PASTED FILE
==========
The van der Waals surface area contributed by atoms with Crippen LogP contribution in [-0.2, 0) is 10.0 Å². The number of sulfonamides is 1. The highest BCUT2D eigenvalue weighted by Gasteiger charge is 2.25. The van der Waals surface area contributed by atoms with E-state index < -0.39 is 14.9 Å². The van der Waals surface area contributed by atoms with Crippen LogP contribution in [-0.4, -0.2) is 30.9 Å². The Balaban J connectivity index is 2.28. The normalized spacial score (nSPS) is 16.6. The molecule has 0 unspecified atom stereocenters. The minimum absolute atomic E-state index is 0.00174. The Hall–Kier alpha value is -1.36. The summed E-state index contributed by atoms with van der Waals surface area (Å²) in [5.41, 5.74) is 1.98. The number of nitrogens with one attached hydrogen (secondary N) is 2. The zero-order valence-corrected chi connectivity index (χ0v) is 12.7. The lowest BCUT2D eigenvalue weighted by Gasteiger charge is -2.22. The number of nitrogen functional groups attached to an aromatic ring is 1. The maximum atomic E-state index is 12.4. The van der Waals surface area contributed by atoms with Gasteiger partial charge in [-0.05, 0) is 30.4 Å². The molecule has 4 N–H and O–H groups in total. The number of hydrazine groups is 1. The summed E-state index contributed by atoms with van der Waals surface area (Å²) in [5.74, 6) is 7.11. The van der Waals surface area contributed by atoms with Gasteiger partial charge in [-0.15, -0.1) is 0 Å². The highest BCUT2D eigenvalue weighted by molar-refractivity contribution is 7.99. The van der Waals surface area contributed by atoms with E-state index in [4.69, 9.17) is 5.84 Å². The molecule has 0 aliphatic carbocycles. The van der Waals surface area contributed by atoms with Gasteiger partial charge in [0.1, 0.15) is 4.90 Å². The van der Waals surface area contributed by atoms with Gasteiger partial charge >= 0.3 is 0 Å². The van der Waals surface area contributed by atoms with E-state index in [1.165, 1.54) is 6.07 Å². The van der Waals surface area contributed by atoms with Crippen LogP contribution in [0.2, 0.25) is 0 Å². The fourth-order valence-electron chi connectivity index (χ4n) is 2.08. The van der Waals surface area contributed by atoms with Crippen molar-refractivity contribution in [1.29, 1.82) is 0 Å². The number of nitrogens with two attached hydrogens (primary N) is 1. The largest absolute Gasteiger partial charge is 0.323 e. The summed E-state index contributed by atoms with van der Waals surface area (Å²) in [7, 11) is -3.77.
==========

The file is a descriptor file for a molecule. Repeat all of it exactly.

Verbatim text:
The van der Waals surface area contributed by atoms with Crippen LogP contribution in [-0.2, 0) is 10.0 Å². The number of sulfonamides is 1. The highest BCUT2D eigenvalue weighted by Gasteiger charge is 2.25. The van der Waals surface area contributed by atoms with E-state index < -0.39 is 14.9 Å². The van der Waals surface area contributed by atoms with Crippen LogP contribution in [-0.4, -0.2) is 30.9 Å². The Balaban J connectivity index is 2.28. The normalized spacial score (nSPS) is 16.6. The molecule has 0 unspecified atom stereocenters. The minimum absolute atomic E-state index is 0.00174. The Hall–Kier alpha value is -1.36. The summed E-state index contributed by atoms with van der Waals surface area (Å²) in [5.41, 5.74) is 1.98. The number of nitrogens with one attached hydrogen (secondary N) is 2. The zero-order valence-corrected chi connectivity index (χ0v) is 12.7. The lowest BCUT2D eigenvalue weighted by Gasteiger charge is -2.22. The number of nitrogen functional groups attached to an aromatic ring is 1. The maximum atomic E-state index is 12.4. The van der Waals surface area contributed by atoms with Gasteiger partial charge in [-0.05, 0) is 30.4 Å². The molecule has 4 N–H and O–H groups in total. The number of hydrazine groups is 1. The summed E-state index contributed by atoms with van der Waals surface area (Å²) in [5.74, 6) is 7.11. The van der Waals surface area contributed by atoms with Gasteiger partial charge in [-0.15, -0.1) is 0 Å². The highest BCUT2D eigenvalue weighted by molar-refractivity contribution is 7.99. The van der Waals surface area contributed by atoms with E-state index in [4.69, 9.17) is 5.84 Å². The molecule has 0 aliphatic carbocycles. The van der Waals surface area contributed by atoms with Gasteiger partial charge in [0.1, 0.15) is 4.90 Å². The van der Waals surface area contributed by atoms with Gasteiger partial charge >= 0.3 is 0 Å². The van der Waals surface area contributed by atoms with E-state index in [1.165, 1.54) is 6.07 Å². The van der Waals surface area contributed by atoms with Crippen LogP contribution in [0.2, 0.25) is 0 Å². The fourth-order valence-electron chi connectivity index (χ4n) is 2.08. The van der Waals surface area contributed by atoms with Crippen molar-refractivity contribution in [1.29, 1.82) is 0 Å². The number of nitrogens with two attached hydrogens (primary N) is 1. The largest absolute Gasteiger partial charge is 0.323 e. The summed E-state index contributed by atoms with van der Waals surface area (Å²) in [7, 11) is -3.77.